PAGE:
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A Nation of Sludge

  • ANTHONY ESOLEN

Sludge everywhere, the sludge of a nation bored with sanity, hating the false gods of wealth, ease, prestige, lust, and what is called, without a trace of irony, politics, but blaming not the false gods and not themselves for falling in worship of them, but rather the worshippers on the other side of the sluice.

I will arise and go now, and go to Innisfree,
And a small cabin build there, of clay and wattles made;
Nine bean-rows will I have there, a hive for the honeybee;
And live alone in the bee-loud glade.

 And I shall have some peace there, for peace comes dropping slow,
Dropping from the veils of the morning to where the cricket sings;
There midnight's all a glimmer, and noon a purple glow,
And evening full of the linnet's wings.

 I will arise and go now, for always night and day
I hear lake water lapping with low sounds by the shore;
While I stand on the roadway, or on the pavements grey,
I hear it in the deep heart's core.

      —  William Butler Yeats, "The Lake Isle of Innisfree"

 I will arise and go to my father, and will say to him, Father, I have sinned against heaven, and before thee.  (Lk. 15:18)

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If only, if only it were the pavements grey, that make the heart long for a sweet and natural life!

Sludge everywhere, the sludge of a nation bored with sanity, hating the false gods of wealth, ease, prestige, lust, and what is called, without a trace of irony, politics, but blaming not the false gods and not themselves for falling in worship of them, but rather the worshippers on the other side of the sluice —  they are the ones, only they, who raise the stink of disease and degeneracy and death.

I check the morning news and there is madness, things once unspeakable but now taken with a shrug, as the sludge floats past, slowly, interminably, yet always bringing some new offense, some new capitulation to boredom, disgust, and indifference.

A deeply disturbed adolescent boy dons a green tail and calls himself a merman, posing with girlish breasts and boasting a boyfriend who first found it odd to swim in the lake with a creature from fantasyland, but now has gotten used to it.  Another disturbed adolescent boy announces to his classmates that he is sexually attracted to dogs and horses, and boys besides.  This occasions a long article on the "problems" that "zoophiles" present to the homosexual movement.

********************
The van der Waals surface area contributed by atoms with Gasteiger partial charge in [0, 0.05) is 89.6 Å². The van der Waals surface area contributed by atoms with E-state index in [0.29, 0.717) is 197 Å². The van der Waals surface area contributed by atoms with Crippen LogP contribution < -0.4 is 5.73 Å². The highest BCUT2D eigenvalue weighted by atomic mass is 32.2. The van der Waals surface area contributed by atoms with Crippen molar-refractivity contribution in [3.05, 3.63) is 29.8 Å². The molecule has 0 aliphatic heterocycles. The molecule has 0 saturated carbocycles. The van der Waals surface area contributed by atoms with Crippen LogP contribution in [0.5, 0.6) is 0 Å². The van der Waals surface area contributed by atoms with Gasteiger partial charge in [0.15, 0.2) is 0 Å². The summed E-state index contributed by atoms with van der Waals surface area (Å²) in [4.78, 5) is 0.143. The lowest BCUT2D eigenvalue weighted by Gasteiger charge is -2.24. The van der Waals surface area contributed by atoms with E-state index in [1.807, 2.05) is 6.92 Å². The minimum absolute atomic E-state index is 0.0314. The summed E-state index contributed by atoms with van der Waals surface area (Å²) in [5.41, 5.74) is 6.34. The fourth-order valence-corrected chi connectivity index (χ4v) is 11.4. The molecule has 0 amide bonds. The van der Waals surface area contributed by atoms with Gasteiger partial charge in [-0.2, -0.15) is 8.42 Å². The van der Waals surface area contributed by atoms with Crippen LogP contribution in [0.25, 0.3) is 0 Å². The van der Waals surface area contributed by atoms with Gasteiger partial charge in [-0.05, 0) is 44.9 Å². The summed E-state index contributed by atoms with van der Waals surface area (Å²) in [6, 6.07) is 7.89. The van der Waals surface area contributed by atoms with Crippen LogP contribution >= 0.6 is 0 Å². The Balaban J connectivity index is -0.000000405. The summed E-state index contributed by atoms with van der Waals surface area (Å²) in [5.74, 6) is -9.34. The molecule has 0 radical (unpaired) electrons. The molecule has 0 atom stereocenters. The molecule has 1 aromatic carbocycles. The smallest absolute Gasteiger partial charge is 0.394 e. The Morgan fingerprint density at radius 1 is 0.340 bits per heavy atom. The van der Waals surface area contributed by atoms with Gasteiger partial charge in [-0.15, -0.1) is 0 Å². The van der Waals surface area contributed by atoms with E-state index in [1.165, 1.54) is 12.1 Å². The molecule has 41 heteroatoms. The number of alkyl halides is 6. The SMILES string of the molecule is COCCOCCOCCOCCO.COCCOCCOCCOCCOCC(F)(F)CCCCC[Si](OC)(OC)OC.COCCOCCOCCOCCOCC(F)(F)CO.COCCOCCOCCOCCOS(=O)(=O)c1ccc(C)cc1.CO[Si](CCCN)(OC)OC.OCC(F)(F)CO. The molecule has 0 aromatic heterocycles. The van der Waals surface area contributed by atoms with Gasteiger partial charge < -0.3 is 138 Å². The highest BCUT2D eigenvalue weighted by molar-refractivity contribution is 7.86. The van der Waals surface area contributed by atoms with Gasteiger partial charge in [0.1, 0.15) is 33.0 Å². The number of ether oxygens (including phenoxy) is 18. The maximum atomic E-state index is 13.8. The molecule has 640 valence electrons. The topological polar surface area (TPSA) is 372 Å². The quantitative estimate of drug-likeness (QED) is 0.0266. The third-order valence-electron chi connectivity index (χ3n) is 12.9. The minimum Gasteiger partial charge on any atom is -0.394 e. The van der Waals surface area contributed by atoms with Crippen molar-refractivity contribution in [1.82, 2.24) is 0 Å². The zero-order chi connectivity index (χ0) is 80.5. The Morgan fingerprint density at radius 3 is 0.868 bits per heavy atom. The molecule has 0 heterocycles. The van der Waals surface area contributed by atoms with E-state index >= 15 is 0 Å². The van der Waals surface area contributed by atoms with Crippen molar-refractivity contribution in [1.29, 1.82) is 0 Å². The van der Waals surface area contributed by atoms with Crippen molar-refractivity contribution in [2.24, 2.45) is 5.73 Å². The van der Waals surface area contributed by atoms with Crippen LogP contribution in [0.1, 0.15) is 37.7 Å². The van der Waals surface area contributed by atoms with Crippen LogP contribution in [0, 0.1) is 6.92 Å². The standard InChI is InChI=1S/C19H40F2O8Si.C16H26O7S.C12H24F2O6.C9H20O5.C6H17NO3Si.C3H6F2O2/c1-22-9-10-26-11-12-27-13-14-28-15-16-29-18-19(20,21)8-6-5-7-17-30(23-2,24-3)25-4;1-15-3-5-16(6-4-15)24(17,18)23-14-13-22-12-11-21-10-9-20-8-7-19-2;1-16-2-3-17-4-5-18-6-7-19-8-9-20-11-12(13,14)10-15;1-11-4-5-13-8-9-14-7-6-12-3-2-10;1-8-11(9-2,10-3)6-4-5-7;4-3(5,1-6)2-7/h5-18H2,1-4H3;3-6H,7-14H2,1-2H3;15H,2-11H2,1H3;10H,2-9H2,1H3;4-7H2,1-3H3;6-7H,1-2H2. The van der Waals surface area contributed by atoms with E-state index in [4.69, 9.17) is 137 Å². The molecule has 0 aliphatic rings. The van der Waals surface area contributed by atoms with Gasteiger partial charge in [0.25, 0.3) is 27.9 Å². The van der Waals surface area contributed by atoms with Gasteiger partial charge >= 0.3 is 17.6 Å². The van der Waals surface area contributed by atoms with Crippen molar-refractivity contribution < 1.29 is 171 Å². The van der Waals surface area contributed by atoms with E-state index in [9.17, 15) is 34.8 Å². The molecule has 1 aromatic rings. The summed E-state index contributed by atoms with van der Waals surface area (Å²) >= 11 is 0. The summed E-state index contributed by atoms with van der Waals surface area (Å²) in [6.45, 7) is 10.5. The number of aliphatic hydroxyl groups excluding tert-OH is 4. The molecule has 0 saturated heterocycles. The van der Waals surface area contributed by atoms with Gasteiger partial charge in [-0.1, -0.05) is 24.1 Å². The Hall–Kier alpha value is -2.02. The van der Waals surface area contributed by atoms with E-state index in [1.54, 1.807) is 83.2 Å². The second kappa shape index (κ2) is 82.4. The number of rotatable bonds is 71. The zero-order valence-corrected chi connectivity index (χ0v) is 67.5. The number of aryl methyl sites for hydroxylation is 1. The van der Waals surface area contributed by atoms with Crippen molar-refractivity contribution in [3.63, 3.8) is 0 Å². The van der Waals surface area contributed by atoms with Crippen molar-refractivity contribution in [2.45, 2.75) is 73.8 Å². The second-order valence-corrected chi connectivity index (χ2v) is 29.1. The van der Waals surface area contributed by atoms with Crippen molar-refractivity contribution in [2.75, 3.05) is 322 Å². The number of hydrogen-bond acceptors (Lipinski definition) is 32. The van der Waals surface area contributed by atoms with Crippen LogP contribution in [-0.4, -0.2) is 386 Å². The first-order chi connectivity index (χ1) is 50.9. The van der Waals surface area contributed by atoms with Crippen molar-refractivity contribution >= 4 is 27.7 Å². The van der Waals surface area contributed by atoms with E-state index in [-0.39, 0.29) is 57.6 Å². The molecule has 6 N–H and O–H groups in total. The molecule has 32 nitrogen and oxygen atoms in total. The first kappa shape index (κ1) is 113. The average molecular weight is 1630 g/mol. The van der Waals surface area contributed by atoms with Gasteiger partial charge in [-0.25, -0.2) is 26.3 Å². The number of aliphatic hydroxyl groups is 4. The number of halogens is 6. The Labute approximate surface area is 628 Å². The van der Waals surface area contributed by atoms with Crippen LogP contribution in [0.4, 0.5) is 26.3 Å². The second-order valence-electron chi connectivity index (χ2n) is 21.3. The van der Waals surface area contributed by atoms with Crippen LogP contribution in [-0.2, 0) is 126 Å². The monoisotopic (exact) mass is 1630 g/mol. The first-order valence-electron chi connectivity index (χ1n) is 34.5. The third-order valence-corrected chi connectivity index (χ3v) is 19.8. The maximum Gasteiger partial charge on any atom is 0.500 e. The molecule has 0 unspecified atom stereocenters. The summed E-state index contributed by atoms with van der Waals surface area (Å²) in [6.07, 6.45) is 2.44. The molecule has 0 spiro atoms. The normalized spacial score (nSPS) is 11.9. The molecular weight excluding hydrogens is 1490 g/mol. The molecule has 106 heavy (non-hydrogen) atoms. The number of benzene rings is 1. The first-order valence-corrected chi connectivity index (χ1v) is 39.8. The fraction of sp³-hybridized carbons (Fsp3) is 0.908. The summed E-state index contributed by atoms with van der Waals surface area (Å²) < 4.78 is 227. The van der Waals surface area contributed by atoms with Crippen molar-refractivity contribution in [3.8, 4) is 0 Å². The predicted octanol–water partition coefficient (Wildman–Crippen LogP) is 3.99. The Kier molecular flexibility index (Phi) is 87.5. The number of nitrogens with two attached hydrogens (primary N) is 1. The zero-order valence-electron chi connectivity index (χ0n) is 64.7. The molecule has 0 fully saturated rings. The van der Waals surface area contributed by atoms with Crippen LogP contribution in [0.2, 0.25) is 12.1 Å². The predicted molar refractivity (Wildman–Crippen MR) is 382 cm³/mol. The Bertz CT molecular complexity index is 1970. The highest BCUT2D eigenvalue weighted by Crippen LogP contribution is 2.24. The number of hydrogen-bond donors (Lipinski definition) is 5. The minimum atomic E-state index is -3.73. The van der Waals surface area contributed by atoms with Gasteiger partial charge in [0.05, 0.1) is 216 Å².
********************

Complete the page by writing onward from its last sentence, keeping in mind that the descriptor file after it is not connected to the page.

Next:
A monster abortionist from Philadelphia, a man with the morals of Josef Mengele but without the surgical skills, is on trial for years of butchery.  One woman testifies that she heard the screams of failed abortions, of babies still alive, screaming like aliens, she says, until they snipped their spines in two.  The monster used to keep baby-parts as trophies.  The media mundi bury the story.  But they pump the story of a coach a few miles across the Delaware River, whose offense is that he pushed his players around in practice and called them names.  The coach resigns, and the Athletic Director also loses his job, for the offense of not having fired the coach immediately.  It is a world in which everything is condoned, and nothing is forgiven.

A representative of Planned Predators testifies publicly that if an aborted child is still alive, it should be given no care.  She advocates infanticide.  Teenage boys in a decrepit town in the Rust Belt are convicted of raping a girl below the age of consent;  the girl was blind drunk at the time and did not know what she was doing.  A boy murderer, at the scene of his conviction, holds up his hand to the parents of his victims and announces to them that he will be in jail doing something unspeakable with it, while thinking of their murdered sons.  His monstrosity shows up in a more acceptable feminine form, in the person of a leering, lewd actress and producer, whose latest series has featured an "edgy" —  the word means "drearily obscene" —  episode in which her lover does what the boy murderer plans to do, while fantasizing about molesting a small child.  He isn't called a monster for it.  Other ghoul-girls write learned reviews of the series for the dying newspapers, giving it their polished thumbnails up.

Sludge is a buoyant commodity.  You can slap a fetid scrap of it with a long stick, but it bobs up again and floats your way.  Floating our way again is a lecherous congressman from New York, who made of himself his own porn star for the internet, who resigned in shamelessness and resurfaces the same.  But what's the problem, eh?  We are sixteen million million dollars in debt, and we overspend ourselves by more than a million million dollars a year.  What's one more liar in Congress, when our whole political life is woven from scraps and rag-ends of lies, that the Constitution is more than embossed tissue paper for the lavatories of the Capitol, that legislators legislate, that judges judge, and that the executive executes?  Every four years we engage, at tremendous expense, in a charade of self-government, a mass selection of the American Idol, a celebrity in chief, with light and noise and not one sensible thing said.